Camping Above A Supervolcano

Could this supervolcano erupt under us? That’s what I’m thinking right now.

After a long day exploring Old Faithful and other attractions around Yellowstone National Park, the kids are finally passed out, Susie is reading, and the dog is crawled in a ball next to the kids’ feet. I look at all of them and think, “I can’t believe we’re still alive!”

The volcano under us hasn’t exploded!

Our campground sits inside one of the park’s live calderas – (a caldera is formed when a volcano’s underground magma chamber erupts collapsing the ground downwards, creating an oval-shaped rim. (source: LiveScience). So, Yes – this place erupted at least a few times in the past. And right now I can only imagine the worst.

Below our campsite, a massive magma chamber, 3 to 6 miles deep, and very much under high-pressure is ready to explode! Scientist say that an eruption is eminent. It’s like watching a stick of dynamite with a lit fuse and not running away! Are we crazy?

So I guess I’m a bit worried. (I shouldn’t have done all that research!)

Another scary fact about camping in YNP is aggressive bear behavior. They’re aggressive because we’re invading THEIR home and somehow tonight I’m thinking we shouldn’t be. They’re cute when you see them on TV catching leaping salmon and in zoos behind bars, looking peaceful, pathetic and bored. But folks around here say otherwise; they may be cute and cuddly, but these animals are people murderers – and deserve to be undisturbed.

Bear encounters are very dangerous and since it’s really hard to kill a bear with your bare hands – unless you’re Dale Petersen (click link)- protection is available by purchasing bear spray. Everyone carries it here, open-carry or concealed, use it for a any encounter, including spraying the kids if they jump out behind a tree unexpectedly. Park rangers give you a hard time if they don’t see your thumb on the spray trigger.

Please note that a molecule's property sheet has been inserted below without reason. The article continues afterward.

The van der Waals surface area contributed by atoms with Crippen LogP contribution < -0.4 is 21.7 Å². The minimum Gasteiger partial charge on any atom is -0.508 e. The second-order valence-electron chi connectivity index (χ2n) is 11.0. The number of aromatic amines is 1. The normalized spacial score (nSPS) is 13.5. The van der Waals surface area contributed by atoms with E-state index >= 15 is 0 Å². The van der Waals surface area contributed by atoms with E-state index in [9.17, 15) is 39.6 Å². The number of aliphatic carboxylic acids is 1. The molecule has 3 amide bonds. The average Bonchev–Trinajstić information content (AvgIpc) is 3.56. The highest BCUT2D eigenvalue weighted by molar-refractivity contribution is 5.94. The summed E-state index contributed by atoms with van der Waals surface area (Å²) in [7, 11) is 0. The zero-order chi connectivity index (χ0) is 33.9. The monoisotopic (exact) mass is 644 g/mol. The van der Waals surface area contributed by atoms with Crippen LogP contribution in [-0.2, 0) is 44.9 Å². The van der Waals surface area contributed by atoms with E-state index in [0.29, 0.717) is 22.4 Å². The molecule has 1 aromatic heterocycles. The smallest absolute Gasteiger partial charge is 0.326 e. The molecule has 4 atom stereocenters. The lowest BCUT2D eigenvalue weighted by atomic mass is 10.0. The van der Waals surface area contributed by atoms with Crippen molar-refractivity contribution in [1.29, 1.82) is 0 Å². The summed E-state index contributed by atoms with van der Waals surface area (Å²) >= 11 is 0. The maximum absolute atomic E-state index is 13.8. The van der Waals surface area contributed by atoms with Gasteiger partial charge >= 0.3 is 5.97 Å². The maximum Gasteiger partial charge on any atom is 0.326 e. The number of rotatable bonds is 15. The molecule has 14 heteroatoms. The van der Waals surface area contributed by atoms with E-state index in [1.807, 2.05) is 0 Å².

Our campsite, surrounded by trees with lots of shade and privacy is located in Grant Village, just southwest of Yellowstone lake – and it’s pretty awesome. Its 400 campsites require advance reservations, so make sure you jump online and reserve your spot soon. I’d hate to see people roughing it in the wild and get eaten by a bear.

Grant Village has on-site bathrooms, pay showers, a coin laundromat, shops and a gas station that nearby. It’s not necessarily roughing it, but you’re definitely reminded of the things we take for granted. It’s comforting knowing that a quick walk from my tent to the bathroom will take care of business.

Getting around the park takes a lot of driving, too. For example, a quick trip from Grant Village to Old Faithful is only 22 miles, and nearly 40 miles to Artist Point’s waterfall. It’s not far perse, but expect to triple your travel time because there’s just so much unexpected beauty. Basically, everyone’s in zombie-mode: in awe of the beauty around them, carrying cameras and getting dangerously close to wildlife. Expect to stop a lot!

Watching the kids and dog sleep, the wife relaxing over there, I’m actually thankful we’re here. This amazing place has been on my bucket list since I was a kid, and to experience its rivers, waterfalls, forests, hot springs and geysers – the views and wildlife around us – is definitely worth it. … So what if we’re blown to smithereens? Right now I’m happy we’re alive and camping Yellowstone!

As I lean over to turn off the light inside the tent, I conclude that I can’t let fear keep my family away from this awesome experience.


Old Faithful erupting around 1:30 p.m July, 2016

Grant Village campground, a perfect spot to get away and experience the best Yellowstone has to offer.

Firehole Canyon swimming hole. A hot spring mixes with the river’s cold water making it perfect to dip your butt in.


The place that pretty much started it all. Artist Point

Don’t touch! This bubbling hot spring will cook you in an instant.

Protected nature scenes like this one makes the trip more than worthwhile.

Kids getting their Yellowstone Junior Ranger badges.

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